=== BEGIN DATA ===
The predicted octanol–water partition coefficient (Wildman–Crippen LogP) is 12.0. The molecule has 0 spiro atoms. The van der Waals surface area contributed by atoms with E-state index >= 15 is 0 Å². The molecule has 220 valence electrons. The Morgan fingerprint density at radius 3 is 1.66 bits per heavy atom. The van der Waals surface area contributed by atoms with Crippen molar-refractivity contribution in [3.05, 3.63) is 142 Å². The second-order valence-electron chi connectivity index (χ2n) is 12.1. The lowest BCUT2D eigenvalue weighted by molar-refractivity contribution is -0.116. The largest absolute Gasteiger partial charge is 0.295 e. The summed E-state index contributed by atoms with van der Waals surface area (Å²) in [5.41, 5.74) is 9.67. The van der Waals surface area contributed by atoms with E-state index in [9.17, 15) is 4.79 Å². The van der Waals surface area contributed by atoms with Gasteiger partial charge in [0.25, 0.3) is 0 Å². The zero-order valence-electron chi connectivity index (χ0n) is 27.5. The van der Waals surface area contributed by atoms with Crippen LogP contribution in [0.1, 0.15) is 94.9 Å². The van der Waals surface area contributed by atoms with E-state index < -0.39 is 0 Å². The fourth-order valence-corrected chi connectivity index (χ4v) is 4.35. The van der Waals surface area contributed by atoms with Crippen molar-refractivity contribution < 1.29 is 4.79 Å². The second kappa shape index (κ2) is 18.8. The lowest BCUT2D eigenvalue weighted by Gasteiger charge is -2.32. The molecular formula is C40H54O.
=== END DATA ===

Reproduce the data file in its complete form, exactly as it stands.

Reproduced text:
The predicted octanol–water partition coefficient (Wildman–Crippen LogP) is 12.0. The molecule has 0 spiro atoms. The van der Waals surface area contributed by atoms with E-state index >= 15 is 0 Å². The molecule has 220 valence electrons. The Morgan fingerprint density at radius 3 is 1.66 bits per heavy atom. The van der Waals surface area contributed by atoms with Crippen molar-refractivity contribution in [3.05, 3.63) is 142 Å². The second-order valence-electron chi connectivity index (χ2n) is 12.1. The lowest BCUT2D eigenvalue weighted by molar-refractivity contribution is -0.116. The largest absolute Gasteiger partial charge is 0.295 e. The summed E-state index contributed by atoms with van der Waals surface area (Å²) in [5.41, 5.74) is 9.67. The van der Waals surface area contributed by atoms with E-state index in [9.17, 15) is 4.79 Å². The van der Waals surface area contributed by atoms with Gasteiger partial charge in [0.25, 0.3) is 0 Å². The zero-order valence-electron chi connectivity index (χ0n) is 27.5. The van der Waals surface area contributed by atoms with Crippen LogP contribution in [0.1, 0.15) is 94.9 Å². The van der Waals surface area contributed by atoms with E-state index < -0.39 is 0 Å². The fourth-order valence-corrected chi connectivity index (χ4v) is 4.35. The van der Waals surface area contributed by atoms with Crippen molar-refractivity contribution < 1.29 is 4.79 Å². The second kappa shape index (κ2) is 18.8. The lowest BCUT2D eigenvalue weighted by Gasteiger charge is -2.32. The molecular formula is C40H54O.